In the world of graphic design, Adobe's Creative Cloud suite is king. Not only does this popular software include programs like Photoshop and Illustrator, it makes these programs available to users across the spectrum with convenient subscription options.
Despite the simplicity of Adobe's service-based platform, not all users are happy with recent updates. Users are criticizing newer versions of Photoshop as being slow, bloated, or lacking in features they need for work. Because of this, they're sticking with older editions of Creative Cloud software -- refusing the mandatory updates pushed by Adobe.
Despite how common this practice is, proponents might be in for a rude awakening. Adobe has announced that it's discontinuing support for older editions of Creative Cloud. It's alerting users that running these expired programs might put them in legal hot water -- a move that's causing widespread backlash towards the popular software developer. If you are using an older version of Photoshop, you'll want to keep reading and find out if you're affected.
Why is Adobe discontinuing support for older editions of Creative Cloud?
When developers drop support for software, this means they're no longer serving updates or technical help for their product. This is normal for programs at the end of their lifespan, and in software with frequent version changes and updates, older editions are quickly left behind.
Adobe releases updates for a variety of purposes -- be it bug fixes, security patches, new design, or new features. In the case of many Creative Cloud users, however, some of the product's most popular features were altered or removed in recent versions. This has prompted them to ignore warnings to update, which keeps their program in its current form.
In a move surprising many, Adobe announced that it would no longer support older versions of creative cloud, and users "may be at risk of potential claims of infringement by third parties" if they continued to use it. According to reports from AppleInsider, the company hasn't fully explained why it's dropping the older software -- instead pointing to "ongoing litigation" as a factor.
Am I at risk for using older versions of Creative Cloud?
We reached out to Adobe for comment on the matter, and it provided the following statement:
"Adobe recently discontinued certain older versions of Creative Cloud applications. Customers using those versions have been notified that they are no longer licensed to use them and were provided guidance on how to upgrade to the latest authorized versions. Unfortunately, customers who continue to use or deploy older, unauthorized versions of Creative Cloud may face potential claims of infringement by third parties."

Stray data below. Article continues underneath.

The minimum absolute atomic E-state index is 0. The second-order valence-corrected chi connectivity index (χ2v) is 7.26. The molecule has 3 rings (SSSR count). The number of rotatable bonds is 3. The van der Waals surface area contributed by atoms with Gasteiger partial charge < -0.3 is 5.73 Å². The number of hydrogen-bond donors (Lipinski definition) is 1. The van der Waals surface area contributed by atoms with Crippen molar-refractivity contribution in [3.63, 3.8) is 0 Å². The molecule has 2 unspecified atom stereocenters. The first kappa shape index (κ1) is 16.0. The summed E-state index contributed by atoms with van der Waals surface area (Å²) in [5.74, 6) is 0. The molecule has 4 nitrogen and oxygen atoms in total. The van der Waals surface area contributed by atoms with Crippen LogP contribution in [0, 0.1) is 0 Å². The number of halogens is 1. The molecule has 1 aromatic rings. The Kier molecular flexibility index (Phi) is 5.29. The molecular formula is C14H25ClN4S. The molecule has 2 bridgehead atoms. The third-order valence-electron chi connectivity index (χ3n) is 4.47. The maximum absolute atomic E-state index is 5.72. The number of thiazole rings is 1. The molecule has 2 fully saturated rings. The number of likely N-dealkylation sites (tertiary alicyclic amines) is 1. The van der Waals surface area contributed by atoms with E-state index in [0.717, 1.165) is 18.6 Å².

While this doesn't shed too much light on what's going on behind the scenes, Adobe has provided guidance on how to avoid trouble when using its software. In follow-up messages, Adobe emphasized that third-parties could potentially claim infringement, which means the issue most likely doesn't lie with Adobe itself.
Nevertheless, if you're using older editions of Creative Cloud, we'd recommend updating to the latest edition. As it stands, if you're paying for a subscription, your monthly fees won't change and your product access will remain the same. By updating, you'll be current with the most recent licenses and have access to support you wouldn't have with older versions.
As aggravating as it can be to lose features in software, it's a smarter idea to stick to the most recent versions of programs you use. Newer versions typically have more bug fixes and security patches taken care of under the hood. On top of this, any legal or licensing issues would have been hammered out behind the scenes.
When it comes to licensing agreements, ignoring the warnings can put you in a world of hurt. Keeping up to date is the best way to protect yourself, get support, and stay under the radar.
Free alternative to Photoshop
Do you love to take photographs? If you're really passionate about photography, you probably love editing photos as much as you love taking them. Photoshop is one of the best editing programs out there, but it's also expensive. Here's a free alternative that doesn't skimp out on the features you want.